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Poultry Farm Update

  |   news, report from the field, zambia   |   No comment

Poultry Farm – Lusaka 

It’s hard for me to imagine that in just two days I will have been here in Zambia for a month, with just one more week to go. Though I spent a week in Ndola and had the chance to see the kids and staff in Hope Village, something we all look forward to every time we come down, I’ve been spending the majority of my time in Lusaka working on the farm.

What exactly are you doing there?, has been a question I received several times this past month.
As the broader Spark community knows, a major part of our sustainability model has to do with scaling the commercial poultry farm that we have invested in on behalf of our partner, Hope Ministries. The farm is currently one and a half years old and has gone through several series of cycles growing chickens, which upon maturity are sold wholesale to small retailers as well as individual vendors at one of Lusaka’s biggest markets.
Despite a lot of planning, the farm –as any new business- has experienced its growing pains. From power outages that have become more frequent, to increased competition, high feed and fuel costs, intense congestion during the day that seriously affects transportation and consequently efficient product delivery, as well as bureaucratic processes that slow everything down and severe rains that impact the ability to sell. Amidst this maze of challenges that have to be overcome, our team has been extremely resilient and every seeming curveball has been a lesson learned for next time. With few exceptions, most of the farm’s cycles have been modestly profitable.
This January my focus and highest priority has been to assess and cost out the available options for the farm to scale, evaluate different distribution options, and figure out whether by maximizing the usage of the farm property and building another chicken house (getting Hope to grow, at its highest, close to 40,000 birds per cycle and join a national supply chain), the farm can reach certain profitability goals in the next three years. These goals are directly tied to how much the farm will be able to dedicate to the school, orphanage, and general operational costs of its nonprofit Hope Ministries side, thereby making the organization become more and more financially independent- the ethos of Spark’s approach towards international development.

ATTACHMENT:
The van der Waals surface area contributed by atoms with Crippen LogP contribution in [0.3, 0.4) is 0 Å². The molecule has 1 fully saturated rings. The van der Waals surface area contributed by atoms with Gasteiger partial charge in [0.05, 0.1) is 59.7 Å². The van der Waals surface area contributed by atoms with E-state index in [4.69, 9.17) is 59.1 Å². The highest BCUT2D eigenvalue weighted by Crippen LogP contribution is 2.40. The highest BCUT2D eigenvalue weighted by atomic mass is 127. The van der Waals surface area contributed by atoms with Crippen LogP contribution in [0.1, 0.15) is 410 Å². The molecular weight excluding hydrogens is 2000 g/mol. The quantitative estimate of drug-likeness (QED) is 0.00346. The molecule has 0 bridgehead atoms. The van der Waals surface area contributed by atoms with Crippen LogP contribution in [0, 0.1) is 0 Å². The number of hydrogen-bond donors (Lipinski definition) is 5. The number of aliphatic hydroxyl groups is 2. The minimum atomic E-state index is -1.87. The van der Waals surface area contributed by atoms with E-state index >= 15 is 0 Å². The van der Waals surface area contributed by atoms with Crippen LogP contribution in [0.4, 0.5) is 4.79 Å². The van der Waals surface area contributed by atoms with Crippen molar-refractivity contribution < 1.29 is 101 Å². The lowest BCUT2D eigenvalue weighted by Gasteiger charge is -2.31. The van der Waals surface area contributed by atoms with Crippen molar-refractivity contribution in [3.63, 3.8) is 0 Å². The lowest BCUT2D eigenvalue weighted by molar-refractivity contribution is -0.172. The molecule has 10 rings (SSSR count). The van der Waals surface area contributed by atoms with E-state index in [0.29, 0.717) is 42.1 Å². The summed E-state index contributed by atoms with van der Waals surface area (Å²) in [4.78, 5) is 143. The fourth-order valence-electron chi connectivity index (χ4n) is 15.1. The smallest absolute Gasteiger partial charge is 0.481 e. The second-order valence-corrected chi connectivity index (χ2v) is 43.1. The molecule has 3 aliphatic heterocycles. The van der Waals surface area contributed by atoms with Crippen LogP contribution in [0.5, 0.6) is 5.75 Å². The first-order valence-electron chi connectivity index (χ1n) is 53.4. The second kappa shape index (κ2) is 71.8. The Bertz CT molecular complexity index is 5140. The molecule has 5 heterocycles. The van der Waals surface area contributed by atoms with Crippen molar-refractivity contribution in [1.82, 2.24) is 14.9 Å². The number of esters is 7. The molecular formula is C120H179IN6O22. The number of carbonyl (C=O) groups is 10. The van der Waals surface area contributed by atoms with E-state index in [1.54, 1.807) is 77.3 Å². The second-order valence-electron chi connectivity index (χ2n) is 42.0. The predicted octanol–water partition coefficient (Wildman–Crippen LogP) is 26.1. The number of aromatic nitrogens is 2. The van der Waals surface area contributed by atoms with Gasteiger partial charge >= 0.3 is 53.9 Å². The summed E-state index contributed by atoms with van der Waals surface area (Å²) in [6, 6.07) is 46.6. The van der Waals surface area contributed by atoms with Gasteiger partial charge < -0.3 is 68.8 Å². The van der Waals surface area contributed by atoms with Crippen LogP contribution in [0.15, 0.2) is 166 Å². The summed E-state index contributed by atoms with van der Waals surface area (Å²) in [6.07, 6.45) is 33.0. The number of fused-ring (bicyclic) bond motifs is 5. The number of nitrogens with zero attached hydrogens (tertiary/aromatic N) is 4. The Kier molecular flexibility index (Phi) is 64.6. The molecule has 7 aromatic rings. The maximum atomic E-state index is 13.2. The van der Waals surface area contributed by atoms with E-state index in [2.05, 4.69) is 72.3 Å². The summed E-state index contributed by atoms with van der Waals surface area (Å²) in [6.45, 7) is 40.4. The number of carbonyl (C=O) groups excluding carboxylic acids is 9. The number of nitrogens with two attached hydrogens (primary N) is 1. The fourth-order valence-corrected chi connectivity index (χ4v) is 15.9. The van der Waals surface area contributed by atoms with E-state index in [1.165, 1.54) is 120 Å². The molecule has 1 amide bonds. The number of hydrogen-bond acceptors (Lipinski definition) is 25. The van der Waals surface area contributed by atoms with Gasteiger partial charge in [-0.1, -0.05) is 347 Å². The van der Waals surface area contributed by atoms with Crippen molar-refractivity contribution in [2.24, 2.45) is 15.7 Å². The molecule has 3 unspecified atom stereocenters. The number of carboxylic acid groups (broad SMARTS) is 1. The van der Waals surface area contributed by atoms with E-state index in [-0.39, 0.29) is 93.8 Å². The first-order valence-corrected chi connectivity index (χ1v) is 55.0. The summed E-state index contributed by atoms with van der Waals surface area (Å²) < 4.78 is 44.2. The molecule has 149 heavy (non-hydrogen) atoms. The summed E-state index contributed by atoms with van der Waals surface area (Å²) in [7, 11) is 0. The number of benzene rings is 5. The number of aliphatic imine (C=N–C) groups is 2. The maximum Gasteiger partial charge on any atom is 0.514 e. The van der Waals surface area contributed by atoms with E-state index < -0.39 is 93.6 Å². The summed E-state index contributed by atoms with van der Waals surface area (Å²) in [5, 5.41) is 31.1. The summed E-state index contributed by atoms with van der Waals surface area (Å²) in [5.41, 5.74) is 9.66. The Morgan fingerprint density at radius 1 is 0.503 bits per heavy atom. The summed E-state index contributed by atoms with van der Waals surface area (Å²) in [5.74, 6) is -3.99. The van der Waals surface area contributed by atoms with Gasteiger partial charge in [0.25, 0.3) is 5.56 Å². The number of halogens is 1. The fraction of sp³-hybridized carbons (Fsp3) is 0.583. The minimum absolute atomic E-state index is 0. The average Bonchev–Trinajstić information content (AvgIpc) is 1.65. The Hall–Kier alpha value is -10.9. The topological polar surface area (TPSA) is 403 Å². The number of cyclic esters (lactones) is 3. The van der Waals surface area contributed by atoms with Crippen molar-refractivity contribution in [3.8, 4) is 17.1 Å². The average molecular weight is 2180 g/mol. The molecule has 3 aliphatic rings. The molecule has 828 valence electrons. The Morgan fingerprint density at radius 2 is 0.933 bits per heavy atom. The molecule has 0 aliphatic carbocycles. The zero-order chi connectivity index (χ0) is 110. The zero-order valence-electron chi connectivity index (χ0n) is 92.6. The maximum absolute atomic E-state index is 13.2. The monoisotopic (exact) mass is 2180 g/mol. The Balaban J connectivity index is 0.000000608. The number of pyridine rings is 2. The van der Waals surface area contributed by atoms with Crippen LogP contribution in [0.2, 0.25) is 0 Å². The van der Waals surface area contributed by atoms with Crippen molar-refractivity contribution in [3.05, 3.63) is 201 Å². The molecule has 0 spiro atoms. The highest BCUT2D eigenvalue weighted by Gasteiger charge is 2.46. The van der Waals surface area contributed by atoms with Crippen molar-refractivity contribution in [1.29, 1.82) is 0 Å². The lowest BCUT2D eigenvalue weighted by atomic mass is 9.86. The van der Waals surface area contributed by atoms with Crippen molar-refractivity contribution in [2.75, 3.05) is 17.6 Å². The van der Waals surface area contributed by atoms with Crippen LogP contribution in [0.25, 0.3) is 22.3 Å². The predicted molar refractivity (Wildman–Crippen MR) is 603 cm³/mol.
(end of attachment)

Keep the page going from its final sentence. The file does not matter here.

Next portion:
Between the heat, honking, meetings, and finding new shortcuts in the heart of Lusaka’s booming industrial west side, the past month on the ground has been enormously valuable.  For the moment, it’s time for me to take my malaria pill and go to bed- looking forward to a meeting with a university professor and poultry expert tomorrow afternoon.

Chickens Chickens Chickens

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